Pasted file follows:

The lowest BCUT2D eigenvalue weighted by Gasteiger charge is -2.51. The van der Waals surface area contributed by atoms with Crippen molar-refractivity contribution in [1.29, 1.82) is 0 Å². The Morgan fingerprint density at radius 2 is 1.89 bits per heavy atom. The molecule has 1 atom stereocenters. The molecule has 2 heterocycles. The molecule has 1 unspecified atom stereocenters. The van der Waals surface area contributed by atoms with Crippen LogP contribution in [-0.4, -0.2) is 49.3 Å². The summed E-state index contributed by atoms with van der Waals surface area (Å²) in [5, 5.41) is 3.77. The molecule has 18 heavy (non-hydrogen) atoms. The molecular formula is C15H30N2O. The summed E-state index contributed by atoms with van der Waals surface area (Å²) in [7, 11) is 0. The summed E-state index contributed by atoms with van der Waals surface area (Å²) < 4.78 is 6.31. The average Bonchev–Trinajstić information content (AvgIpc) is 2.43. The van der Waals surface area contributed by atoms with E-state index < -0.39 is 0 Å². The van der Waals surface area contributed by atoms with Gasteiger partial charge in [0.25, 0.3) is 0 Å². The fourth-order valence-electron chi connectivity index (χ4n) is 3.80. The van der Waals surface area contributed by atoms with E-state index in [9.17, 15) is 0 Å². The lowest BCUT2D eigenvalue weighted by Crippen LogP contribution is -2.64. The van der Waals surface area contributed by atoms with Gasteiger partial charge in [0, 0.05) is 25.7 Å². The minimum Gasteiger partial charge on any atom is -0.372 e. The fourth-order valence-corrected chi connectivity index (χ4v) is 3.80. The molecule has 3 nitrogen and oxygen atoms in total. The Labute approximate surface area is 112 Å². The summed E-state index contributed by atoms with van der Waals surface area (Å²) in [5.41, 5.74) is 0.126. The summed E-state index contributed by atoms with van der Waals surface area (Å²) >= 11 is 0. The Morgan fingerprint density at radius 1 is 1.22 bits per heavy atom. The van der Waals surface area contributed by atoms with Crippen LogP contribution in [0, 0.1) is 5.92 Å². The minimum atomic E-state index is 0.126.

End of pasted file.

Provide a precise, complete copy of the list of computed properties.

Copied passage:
The lowest BCUT2D eigenvalue weighted by Gasteiger charge is -2.51. The van der Waals surface area contributed by atoms with Crippen molar-refractivity contribution in [1.29, 1.82) is 0 Å². The Morgan fingerprint density at radius 2 is 1.89 bits per heavy atom. The molecule has 1 atom stereocenters. The molecule has 2 heterocycles. The molecule has 1 unspecified atom stereocenters. The van der Waals surface area contributed by atoms with Crippen LogP contribution in [-0.4, -0.2) is 49.3 Å². The summed E-state index contributed by atoms with van der Waals surface area (Å²) in [5, 5.41) is 3.77. The molecule has 18 heavy (non-hydrogen) atoms. The molecular formula is C15H30N2O. The summed E-state index contributed by atoms with van der Waals surface area (Å²) in [7, 11) is 0. The summed E-state index contributed by atoms with van der Waals surface area (Å²) < 4.78 is 6.31. The average Bonchev–Trinajstić information content (AvgIpc) is 2.43. The van der Waals surface area contributed by atoms with E-state index < -0.39 is 0 Å². The van der Waals surface area contributed by atoms with Gasteiger partial charge in [0.25, 0.3) is 0 Å². The fourth-order valence-electron chi connectivity index (χ4n) is 3.80. The van der Waals surface area contributed by atoms with E-state index in [9.17, 15) is 0 Å². The lowest BCUT2D eigenvalue weighted by Crippen LogP contribution is -2.64. The van der Waals surface area contributed by atoms with Gasteiger partial charge in [0, 0.05) is 25.7 Å². The minimum Gasteiger partial charge on any atom is -0.372 e. The fourth-order valence-corrected chi connectivity index (χ4v) is 3.80. The molecule has 3 nitrogen and oxygen atoms in total. The Labute approximate surface area is 112 Å². The summed E-state index contributed by atoms with van der Waals surface area (Å²) in [5.41, 5.74) is 0.126. The summed E-state index contributed by atoms with van der Waals surface area (Å²) >= 11 is 0. The Morgan fingerprint density at radius 1 is 1.22 bits per heavy atom. The van der Waals surface area contributed by atoms with Crippen LogP contribution in [0, 0.1) is 5.92 Å². The minimum atomic E-state index is 0.126.